There are times when observational stand-up can be pretty downbeat.
By trying to take a humorous look at their anxieties, insecurities and failures a comedian can unintentionally end up with a rather depressing show, especially if they don’t offer solutions any of life’s problems.
Thankfully, Jason Cook has an upbeat message, which he’s bringing to Brighton Dome’s Studio Theatre on Saturday, October 18 (9.15pm)
His new set, Broken, puts a positive spin on his personal trials and tribulations by showing how they can be used to help people live more fulfilling lives.
It sounds optimistic but Jason can’t resist self-deprecation when the Sussex Express asks him to define his style of comedy in his own words.
“Oh, awful, that’s probably a good word,” jokes the Geordie comedian, before giving a more quote-friendly answer.
“Storytelling,” he continues. “I’m a storyteller comic, I think, trying to tell true stories from my life and make them funny. That’s the shtick as I believe it used to be called.”
So what stories does Jason have in store for his audiences?
“There’s one where my wife nearly had a fight on a train, that’s pretty good,” says Jason. “I realised how much more powerful she is than me and how much she owns me because she stood up for the whole family.”
He continues: “There are stories about how I grew up. Because my Dad always worked away I was raised by women, so the only magazines we had in the toilet were Cosmopolitan. So that’s why I’ve grown up to have a love of musical theatre and the ability to do jazz hands.”
The show deals with some tougher subjects as well.
“I went to a counsellor,” says Jason. “That’s mentioned as well and there’s a little bit about going to therapy.”
“I was just really stressed and I had a bit of a breakdown, really, so I just took the material from there,” he continues, explaining that stand-ups don’t often talk about pressure or anxiety.
“The whole show is not about that,” he states. “But I only like to do stuff that I think is interesting in some way and that hasn’t been done before.”
“I’m always very self-deprecating and I’m always on the back foot when I do stand-up,” he continues. “So it’s just more about giving background to the stories where I’ve mucked up, where I’ve always lost, because I always lose,” he laughs.
For some, it might seem that Jason’s taking liberties with the concept of ‘losing’. Just last year his BBC2 TV series, the critically acclaimed Hebburn, won ‘Best Drama’ at the Royal Television Awards.
The show is based on Jason’s upbringing in the small town of Hebburn on the bank of the River Tyne and stars Vic Reeves and Gina McKee. Written by Jason himself, the sitcom was a hit and is now being shown in Canada, Australia and all over Europe.
“It was amazing, it was a dream come true,” says Jason, when he’s asked what it was like to get Hebburn on TV screens. “It’s something extra special because it’s your life people are judging as well.”
“There was a weight of expectation from people in the region,” he continues. “All of the characters are kind of real in some ways, you know? They’re all based on my family. I also wanted to keep my family and make sure they liked it, which they did, thankfully.”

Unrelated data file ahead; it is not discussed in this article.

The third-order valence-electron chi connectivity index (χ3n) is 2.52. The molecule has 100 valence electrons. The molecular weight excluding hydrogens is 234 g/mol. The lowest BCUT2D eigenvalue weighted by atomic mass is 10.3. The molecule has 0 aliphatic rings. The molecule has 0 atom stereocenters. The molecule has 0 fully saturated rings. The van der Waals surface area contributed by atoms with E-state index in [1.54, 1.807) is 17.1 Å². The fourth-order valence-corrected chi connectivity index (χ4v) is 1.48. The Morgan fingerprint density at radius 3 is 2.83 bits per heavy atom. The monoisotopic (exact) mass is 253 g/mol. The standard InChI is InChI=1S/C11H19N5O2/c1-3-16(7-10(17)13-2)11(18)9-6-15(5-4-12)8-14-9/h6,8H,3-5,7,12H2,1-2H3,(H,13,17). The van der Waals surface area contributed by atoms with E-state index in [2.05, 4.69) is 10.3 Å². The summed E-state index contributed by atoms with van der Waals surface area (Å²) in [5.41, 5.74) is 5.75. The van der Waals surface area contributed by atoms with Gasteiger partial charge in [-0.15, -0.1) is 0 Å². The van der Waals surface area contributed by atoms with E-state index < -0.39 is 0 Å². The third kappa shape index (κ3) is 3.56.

Jason was also very happy about working with Vic Reeves, who played a somewhat serious part in Hebburn despite being best known for his bizarre and irreverent style.
“He’s not how you expect him,” says Jason. “He’s a very quiet man. We muck around, you know, we muck around all the time, but he doesn’t turn up with loaves of bread on his feet or anything.”
“He can offer you loads of ways to do the lines as well,” Jason continues. “He’s a very skilled actor, which is what we used in Hebburn quite a lot, when there were some serious bits, and he was phenomenal.”
Writing about one’s upbringing is naturally a very personal process, so how did Jason feel about having actors interpret his work?
“Oh, I was more than happy, because I’m not very confident in my acting at all,” says Jason. “We were very lucky that every single member of the cast was a first choice. There were ones that weren’t household names and when they came in and did the auditions, they blew us away.”
“All of them found different ways to do the lines,” Jason explains. “They found different little bits of physical things to add. They’d always have suggestions and stuff for extra lines. The thing about Hebburn that was different to some other shows, the guys who were making it told me, is that after about three or four days we felt like a family.”
He adds: “I think it was the lighting guy who said it was the most raucous set he’d ever been on because we we’re always running around and mucking around with each other.”
Stories about family and big laughs are certainly important elements in both Jason’s writing and stand-up.
“That’s all I’m worried about,” he says. “As long as there’s big laughs, I’m fine...and as long as there’s a good through-line as well,”
So, to sum up: the appeal of Jason’s new stand-up show comes from combining big laughs with a positive message about life and an engaging tale about the pressures facing a professional funnyman.
Are there any other reasons to see Jason’s show? Wrapping up the interview, I ask if Jason has anything else to add.
“For every ticket that goes unsold, a pixie will die,” he states.
You have been warned.
l Tickets for the show cost £13 (£11 concessions). Over 16s only. Call 01273 709709 or visit brightondome.org.